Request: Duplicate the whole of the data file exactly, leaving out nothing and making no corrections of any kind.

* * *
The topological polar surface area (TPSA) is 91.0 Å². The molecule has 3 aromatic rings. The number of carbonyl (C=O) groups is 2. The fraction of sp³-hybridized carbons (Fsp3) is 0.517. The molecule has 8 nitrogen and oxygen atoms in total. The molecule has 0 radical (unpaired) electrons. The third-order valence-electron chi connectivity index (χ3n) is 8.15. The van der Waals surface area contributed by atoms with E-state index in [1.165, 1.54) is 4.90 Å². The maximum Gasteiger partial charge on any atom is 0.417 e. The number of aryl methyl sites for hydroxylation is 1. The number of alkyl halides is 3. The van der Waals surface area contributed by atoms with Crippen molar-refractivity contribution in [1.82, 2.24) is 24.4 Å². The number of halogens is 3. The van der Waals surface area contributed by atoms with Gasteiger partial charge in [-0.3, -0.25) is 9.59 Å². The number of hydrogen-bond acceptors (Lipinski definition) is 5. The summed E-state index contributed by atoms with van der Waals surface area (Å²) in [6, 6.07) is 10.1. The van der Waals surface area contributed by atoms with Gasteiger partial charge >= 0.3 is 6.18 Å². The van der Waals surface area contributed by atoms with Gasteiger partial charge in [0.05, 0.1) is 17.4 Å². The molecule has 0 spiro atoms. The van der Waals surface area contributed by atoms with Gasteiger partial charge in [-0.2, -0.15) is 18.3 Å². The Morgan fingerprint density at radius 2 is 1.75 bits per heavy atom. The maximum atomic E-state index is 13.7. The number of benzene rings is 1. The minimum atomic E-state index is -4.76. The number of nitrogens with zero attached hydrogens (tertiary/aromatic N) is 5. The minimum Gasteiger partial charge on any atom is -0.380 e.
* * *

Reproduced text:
The topological polar surface area (TPSA) is 91.0 Å². The molecule has 3 aromatic rings. The number of carbonyl (C=O) groups is 2. The fraction of sp³-hybridized carbons (Fsp3) is 0.517. The molecule has 8 nitrogen and oxygen atoms in total. The molecule has 0 radical (unpaired) electrons. The third-order valence-electron chi connectivity index (χ3n) is 8.15. The van der Waals surface area contributed by atoms with E-state index in [1.165, 1.54) is 4.90 Å². The maximum Gasteiger partial charge on any atom is 0.417 e. The number of aryl methyl sites for hydroxylation is 1. The number of alkyl halides is 3. The van der Waals surface area contributed by atoms with Crippen molar-refractivity contribution in [1.82, 2.24) is 24.4 Å². The number of halogens is 3. The van der Waals surface area contributed by atoms with Gasteiger partial charge in [-0.3, -0.25) is 9.59 Å². The number of hydrogen-bond acceptors (Lipinski definition) is 5. The summed E-state index contributed by atoms with van der Waals surface area (Å²) in [6, 6.07) is 10.1. The van der Waals surface area contributed by atoms with Gasteiger partial charge >= 0.3 is 6.18 Å². The van der Waals surface area contributed by atoms with Gasteiger partial charge in [0.05, 0.1) is 17.4 Å². The molecule has 0 spiro atoms. The van der Waals surface area contributed by atoms with Gasteiger partial charge in [-0.2, -0.15) is 18.3 Å². The Morgan fingerprint density at radius 2 is 1.75 bits per heavy atom. The maximum atomic E-state index is 13.7. The number of benzene rings is 1. The minimum atomic E-state index is -4.76. The number of nitrogens with zero attached hydrogens (tertiary/aromatic N) is 5. The minimum Gasteiger partial charge on any atom is -0.380 e.